I went to OANDA to obtain a historical price for bitcoin on June 27th and it states $103.96 BTC per 1 USD… which is close enough to $100 to make me feel comfortable tossing these numbers around. But of course this is dependent upon the price of Bitcoin when it is actually redeemed (i.e. the conversion rate might not be a 100 to 1).
Reviewing this registration fee calculation you will also see that the fund initially seeks to raise $20 Million.
So a $1 Million redemption would be 5% (1/20) of the fund.
Although it doesn’t appear that ETFs are convertible into the underlying asset at the individual investor level, there are ETFs that are trying to let investors do just that. Van Eckis one of those companies. Kitco Metals Reports in “Proposed Van Eck Gold, Silver ETFs Would Allow Redemptions Of Metal” that:
"Several analysts told Kitco News that it appears the main factor differentiating this planned product from the majority of the existing ETFs in North America is the ability of investors to get their hands on physical gold or silver whenever they choose to exit, although they could also cash out."
So where does that leave the Winklevoss Bitcoin Trust? Well i’ve tried to wrap my head around it and I think that even though retail investors cannot redeem their shares through the Trust that the Trust could possibly work with an Authorized Participant(s) who would be the enabler for such a transaction (in aggregate).
One has to wonder (hmmm, I wonder!), could BitInstant become an Authorized Participant? Winklevoss Capital was the lead underwriter for BitInstant’s recent $1.5 million financing round (See Colleen Taylor’s TechCrunch article, “With $1.5M Led By Winklevoss Capital, BitInstant Aims To Be The Go-To Site To Buy And Sell Bitcoins”). Though i’m unsure if BitInstant currently has the infrastructure or capital to provide a mechanism for individual investors to redeem their ETF in Bitcoin or if there are compliance issues (beyond my technical expertise / knowledge base).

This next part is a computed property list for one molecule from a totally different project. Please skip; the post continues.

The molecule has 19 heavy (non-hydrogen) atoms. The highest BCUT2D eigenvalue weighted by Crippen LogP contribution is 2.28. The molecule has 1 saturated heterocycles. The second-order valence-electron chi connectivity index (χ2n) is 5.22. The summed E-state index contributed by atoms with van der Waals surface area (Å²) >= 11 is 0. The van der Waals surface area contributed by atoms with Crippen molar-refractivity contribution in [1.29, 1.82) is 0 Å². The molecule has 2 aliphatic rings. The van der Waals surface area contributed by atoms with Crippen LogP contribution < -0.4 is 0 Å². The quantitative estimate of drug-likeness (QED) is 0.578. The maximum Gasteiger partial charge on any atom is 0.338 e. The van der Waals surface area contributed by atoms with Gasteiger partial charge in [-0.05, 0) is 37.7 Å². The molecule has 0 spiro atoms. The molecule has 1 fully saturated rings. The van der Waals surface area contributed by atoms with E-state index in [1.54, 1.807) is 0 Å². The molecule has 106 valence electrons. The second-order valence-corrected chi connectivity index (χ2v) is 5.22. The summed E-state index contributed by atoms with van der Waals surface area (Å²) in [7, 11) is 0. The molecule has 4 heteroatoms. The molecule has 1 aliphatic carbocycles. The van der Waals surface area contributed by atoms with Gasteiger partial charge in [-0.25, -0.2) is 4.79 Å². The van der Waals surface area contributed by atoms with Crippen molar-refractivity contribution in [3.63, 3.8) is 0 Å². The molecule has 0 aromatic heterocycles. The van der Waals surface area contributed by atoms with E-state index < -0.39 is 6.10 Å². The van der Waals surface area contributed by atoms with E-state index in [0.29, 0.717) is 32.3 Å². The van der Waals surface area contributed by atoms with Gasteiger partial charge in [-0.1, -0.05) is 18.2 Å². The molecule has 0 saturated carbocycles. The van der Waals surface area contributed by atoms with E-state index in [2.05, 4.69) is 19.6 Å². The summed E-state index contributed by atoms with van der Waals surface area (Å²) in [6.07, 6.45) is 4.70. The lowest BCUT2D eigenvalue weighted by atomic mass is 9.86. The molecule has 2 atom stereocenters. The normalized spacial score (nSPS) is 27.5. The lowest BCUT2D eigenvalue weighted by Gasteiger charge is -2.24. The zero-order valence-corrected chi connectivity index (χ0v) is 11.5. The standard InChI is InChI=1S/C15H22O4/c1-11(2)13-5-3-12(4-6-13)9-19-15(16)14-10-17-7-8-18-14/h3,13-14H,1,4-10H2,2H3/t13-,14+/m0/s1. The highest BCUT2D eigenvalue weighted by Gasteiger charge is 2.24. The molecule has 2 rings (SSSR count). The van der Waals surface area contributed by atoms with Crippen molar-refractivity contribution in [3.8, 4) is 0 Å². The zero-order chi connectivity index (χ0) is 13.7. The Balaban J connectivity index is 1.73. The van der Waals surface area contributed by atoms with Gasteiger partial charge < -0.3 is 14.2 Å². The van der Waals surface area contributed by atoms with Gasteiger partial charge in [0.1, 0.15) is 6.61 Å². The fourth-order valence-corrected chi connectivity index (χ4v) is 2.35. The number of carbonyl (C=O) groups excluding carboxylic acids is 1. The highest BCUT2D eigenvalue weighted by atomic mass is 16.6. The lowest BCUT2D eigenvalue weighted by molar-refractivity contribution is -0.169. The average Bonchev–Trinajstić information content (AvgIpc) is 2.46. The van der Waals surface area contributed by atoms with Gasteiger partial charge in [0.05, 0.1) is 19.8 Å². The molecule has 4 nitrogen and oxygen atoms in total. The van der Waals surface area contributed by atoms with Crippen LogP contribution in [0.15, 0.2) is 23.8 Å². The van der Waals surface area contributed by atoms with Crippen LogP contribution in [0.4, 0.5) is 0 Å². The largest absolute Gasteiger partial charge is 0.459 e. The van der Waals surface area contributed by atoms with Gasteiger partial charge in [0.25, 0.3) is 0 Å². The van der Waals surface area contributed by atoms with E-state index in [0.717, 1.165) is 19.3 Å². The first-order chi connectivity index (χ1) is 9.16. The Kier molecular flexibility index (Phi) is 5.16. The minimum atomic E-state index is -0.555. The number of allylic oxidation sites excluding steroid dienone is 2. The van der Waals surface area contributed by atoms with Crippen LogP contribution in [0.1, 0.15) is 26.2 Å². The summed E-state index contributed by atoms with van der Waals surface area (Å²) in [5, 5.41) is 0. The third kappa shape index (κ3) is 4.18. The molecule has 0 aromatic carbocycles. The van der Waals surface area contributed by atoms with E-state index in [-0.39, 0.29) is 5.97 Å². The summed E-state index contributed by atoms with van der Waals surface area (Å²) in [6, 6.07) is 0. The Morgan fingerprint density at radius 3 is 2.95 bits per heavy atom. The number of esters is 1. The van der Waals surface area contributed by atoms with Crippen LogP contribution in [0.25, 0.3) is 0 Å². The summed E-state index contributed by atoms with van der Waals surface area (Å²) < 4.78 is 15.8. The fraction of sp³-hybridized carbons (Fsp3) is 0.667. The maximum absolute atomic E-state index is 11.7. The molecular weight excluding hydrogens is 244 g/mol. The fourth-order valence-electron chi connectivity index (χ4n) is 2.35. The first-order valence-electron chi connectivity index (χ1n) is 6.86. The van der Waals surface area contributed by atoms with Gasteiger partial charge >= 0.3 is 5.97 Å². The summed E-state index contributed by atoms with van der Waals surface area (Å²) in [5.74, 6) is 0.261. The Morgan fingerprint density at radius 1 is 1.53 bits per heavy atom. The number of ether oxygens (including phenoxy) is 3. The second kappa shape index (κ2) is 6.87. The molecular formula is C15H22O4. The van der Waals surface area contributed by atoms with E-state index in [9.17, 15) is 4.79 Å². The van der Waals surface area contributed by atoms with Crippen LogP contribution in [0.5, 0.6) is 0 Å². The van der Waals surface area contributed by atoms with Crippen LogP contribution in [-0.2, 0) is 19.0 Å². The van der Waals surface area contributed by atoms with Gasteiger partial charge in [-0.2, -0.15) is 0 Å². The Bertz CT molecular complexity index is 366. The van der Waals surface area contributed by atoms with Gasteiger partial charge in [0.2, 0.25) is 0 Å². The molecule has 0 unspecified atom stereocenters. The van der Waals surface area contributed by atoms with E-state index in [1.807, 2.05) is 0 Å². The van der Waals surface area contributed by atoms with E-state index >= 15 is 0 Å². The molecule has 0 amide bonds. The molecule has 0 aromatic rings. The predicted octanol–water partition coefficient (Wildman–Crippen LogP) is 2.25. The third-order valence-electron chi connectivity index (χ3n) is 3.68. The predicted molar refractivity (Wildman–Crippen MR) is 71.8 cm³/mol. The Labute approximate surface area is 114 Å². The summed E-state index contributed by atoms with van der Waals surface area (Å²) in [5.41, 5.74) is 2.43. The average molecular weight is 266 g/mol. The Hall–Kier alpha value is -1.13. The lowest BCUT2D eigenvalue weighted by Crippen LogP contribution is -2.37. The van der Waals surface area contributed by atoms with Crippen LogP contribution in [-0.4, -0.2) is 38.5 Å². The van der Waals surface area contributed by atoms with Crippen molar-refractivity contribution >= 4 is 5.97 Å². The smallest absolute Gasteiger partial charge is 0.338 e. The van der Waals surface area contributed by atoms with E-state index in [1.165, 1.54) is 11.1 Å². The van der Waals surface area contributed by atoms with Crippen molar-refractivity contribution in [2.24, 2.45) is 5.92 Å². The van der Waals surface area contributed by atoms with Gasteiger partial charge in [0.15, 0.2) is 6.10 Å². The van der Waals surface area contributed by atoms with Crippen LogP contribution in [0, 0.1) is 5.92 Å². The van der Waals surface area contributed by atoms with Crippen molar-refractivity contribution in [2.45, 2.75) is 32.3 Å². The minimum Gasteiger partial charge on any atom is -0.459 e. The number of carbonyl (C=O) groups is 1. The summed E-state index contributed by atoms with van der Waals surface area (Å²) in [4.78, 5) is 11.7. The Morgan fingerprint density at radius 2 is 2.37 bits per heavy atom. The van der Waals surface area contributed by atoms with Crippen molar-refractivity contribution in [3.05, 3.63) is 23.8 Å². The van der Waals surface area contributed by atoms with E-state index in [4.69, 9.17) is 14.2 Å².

Let’s Talk Bitcoin! contacted Winklevoss Capital for comment on this article. No comment was available by press time.
What do you think about individual investors redeeming their ETF for Bitcoin? Let us know below!
Note that this is not a recommendation to buy or sell a security. Always seek the advice of your financial advisor before making an investment decision. Brian Cohen is not a financial advisor (he’s just a freelance writer with too much time on his hands).